Protection for Pre-1972 Sound Recordings under State Law and Its Impact on Use by Nonprofit Institutions: A 10-State Analysis
Commissioned for and sponsored by the National Recording Preservation Board, Library of Congress
Prepared by the Program on Information Justice and Intellectual Property
Washington College of Law, American University
Under the supervision of Peter Jaszi with the assistance of Nick Lewis
September 2009. 101 pp. $30
CLIR pub 146
This is the third of three studies of copyright and sound recordings commissioned by the National Recording Preservation Board (NRPB) in support of the congressionally mandated study of the state of audio preservation in the United States. All three studies have focused on how laws pertaining to sound recordings made before 1972 affect preservation of and access to audio recordings. As readers of the previous two studies know, sound recordings made before February 15, 1972, do not benefit from federal copyright protection. In the absence of a national law, in the late 1960s and early 1970s, individual states passed anti-piracy and other laws to protect producers of sound recordings from unauthorized duplication and sale of recordings.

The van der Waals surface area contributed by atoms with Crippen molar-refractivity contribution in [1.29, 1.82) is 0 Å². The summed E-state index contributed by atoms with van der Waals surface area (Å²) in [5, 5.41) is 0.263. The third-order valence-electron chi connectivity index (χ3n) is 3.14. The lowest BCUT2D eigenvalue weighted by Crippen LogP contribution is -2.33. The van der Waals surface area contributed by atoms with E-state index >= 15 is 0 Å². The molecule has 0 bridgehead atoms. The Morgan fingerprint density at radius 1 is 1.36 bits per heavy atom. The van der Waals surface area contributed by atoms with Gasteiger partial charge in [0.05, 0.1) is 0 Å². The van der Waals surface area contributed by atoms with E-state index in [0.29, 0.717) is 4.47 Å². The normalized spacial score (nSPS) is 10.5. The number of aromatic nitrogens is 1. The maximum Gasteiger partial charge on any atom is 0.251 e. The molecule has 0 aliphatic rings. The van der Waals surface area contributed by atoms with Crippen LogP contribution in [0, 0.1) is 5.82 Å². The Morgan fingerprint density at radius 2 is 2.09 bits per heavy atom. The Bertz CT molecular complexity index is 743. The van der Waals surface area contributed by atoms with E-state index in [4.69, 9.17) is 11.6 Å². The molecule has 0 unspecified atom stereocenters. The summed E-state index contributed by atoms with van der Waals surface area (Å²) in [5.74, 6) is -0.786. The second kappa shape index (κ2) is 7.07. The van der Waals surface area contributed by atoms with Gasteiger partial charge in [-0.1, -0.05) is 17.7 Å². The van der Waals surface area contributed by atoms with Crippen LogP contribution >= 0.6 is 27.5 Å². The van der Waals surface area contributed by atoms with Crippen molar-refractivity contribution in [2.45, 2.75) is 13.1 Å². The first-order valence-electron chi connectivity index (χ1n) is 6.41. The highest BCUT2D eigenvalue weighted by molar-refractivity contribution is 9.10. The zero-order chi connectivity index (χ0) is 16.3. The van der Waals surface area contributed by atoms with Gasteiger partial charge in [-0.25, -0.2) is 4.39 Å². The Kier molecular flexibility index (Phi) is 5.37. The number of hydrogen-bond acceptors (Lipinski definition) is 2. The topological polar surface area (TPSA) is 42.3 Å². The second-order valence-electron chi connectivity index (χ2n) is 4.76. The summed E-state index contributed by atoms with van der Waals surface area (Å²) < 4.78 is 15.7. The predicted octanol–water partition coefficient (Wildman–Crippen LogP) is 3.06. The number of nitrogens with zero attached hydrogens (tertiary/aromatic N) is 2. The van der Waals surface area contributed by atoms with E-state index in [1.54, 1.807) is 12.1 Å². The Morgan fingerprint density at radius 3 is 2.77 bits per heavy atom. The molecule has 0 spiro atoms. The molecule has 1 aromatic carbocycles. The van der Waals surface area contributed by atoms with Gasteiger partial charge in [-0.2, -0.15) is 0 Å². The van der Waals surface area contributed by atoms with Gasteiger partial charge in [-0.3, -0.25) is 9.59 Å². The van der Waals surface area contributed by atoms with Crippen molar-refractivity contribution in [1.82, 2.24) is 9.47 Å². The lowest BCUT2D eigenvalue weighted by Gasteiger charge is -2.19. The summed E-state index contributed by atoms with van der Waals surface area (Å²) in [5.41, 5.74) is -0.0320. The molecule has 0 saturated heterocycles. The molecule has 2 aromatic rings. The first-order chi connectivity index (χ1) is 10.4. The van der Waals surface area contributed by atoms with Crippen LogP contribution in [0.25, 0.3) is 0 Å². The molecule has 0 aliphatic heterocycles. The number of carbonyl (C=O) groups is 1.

In this study, Professor Peter Jaszi and students in the Program on Information Justice and Intellectual Property at American University's Washington College of Law examine criminal and civil laws of 10 states, as well as judicial decisions and common law, pertaining to sound recordings fixed before 1972. The authors provide a brief history of the formulation of these laws and examine the laws and court cases that may determine the extent to which nonprofit institutions may preserve and disseminate pre-1972 recordings.
The other two reports in this series, both by June M. Besek, can be found on this Web site at the following links: